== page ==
Among them are State Sen. Carlin Yoder, a Republican from Middlebury and a former school administrator. He helped carry some of the big pieces of education legislation, including the laws that expanded charter schools, created vouchers for private schools, and tied teacher pay to student achievement.
Yoder doesn’t want any of it rolled back and doesn’t think his constituents do either: Yoder won re-election Tuesday with a more than two-to-one margin over his Democrat opponent.
But on election night, he said, he was surprised by the number of Republicans who came up to him and said: “I voted for you, but I also voted for Glenda Ritz.”
Yoder said the reasons they gave had to do with how unhappy teachers and school administrators were, feeling shut out by Bennett – a hard-charging administrator who’d become the face of education reform in Indiana.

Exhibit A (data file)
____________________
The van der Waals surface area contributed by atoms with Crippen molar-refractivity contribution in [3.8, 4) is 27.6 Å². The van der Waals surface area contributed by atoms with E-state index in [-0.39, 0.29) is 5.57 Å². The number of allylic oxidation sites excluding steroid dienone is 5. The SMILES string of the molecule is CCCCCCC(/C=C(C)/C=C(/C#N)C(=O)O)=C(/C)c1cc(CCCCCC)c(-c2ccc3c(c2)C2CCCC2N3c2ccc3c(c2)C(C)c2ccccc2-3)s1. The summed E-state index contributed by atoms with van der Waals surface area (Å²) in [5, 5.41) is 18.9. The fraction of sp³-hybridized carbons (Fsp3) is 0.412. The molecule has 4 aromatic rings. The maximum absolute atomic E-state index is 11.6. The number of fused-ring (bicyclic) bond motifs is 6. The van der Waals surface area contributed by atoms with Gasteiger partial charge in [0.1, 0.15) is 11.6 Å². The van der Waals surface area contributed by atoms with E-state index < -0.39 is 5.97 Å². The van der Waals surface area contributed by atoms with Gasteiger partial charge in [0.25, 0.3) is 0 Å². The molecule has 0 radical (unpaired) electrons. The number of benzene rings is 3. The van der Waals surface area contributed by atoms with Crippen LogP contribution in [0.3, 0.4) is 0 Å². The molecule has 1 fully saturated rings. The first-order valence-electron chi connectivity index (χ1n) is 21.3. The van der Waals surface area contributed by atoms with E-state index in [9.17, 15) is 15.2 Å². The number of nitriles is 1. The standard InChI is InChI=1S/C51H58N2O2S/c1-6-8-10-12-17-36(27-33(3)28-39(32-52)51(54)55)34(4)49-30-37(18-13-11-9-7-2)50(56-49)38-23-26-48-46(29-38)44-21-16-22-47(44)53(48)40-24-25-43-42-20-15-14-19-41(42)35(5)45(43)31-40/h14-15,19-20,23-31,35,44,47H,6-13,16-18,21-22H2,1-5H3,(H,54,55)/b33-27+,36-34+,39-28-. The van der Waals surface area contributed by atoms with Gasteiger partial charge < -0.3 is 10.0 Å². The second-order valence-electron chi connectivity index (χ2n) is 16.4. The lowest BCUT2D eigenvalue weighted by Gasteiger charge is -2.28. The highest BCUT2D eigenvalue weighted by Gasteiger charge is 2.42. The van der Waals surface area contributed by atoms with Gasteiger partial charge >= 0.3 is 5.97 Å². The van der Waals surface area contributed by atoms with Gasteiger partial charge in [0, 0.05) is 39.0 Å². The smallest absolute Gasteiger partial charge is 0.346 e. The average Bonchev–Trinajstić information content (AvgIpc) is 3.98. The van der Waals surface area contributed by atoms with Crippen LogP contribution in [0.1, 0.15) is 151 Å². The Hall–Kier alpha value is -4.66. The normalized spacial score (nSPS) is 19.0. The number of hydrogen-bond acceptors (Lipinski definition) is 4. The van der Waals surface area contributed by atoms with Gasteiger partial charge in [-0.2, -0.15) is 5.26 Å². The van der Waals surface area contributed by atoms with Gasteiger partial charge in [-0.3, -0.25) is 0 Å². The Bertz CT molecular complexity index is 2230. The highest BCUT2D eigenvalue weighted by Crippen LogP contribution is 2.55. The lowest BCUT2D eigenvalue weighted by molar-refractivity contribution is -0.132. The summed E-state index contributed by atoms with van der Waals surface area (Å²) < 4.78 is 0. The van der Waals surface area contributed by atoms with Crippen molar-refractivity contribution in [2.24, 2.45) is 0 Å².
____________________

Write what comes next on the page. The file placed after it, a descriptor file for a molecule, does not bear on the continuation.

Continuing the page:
“As we go forward, we need to make sure everybody feels included in this conversation. I think that was more the message of this election result than anything else,” Yoder said, adding: “It’s not a sign that we need to stop education reform or backtrack. We need to make sure that all our kids get a great education.”
Ritz said she too wants a great education for all Hoosier children. “I’m not out to roll back all these reforms,” said Ritz, who acknowledged she couldn’t even if she wanted to do so.
But she does think there needs to be a slow-down of some of the changes, especially some of the high-stakes testing like the third-grade reading assessment test that can impact whether a student gets promoted to the next grade.
During that slow-down period, she said, legislators need to do more listening about how the education laws are impacting local schools and local communities.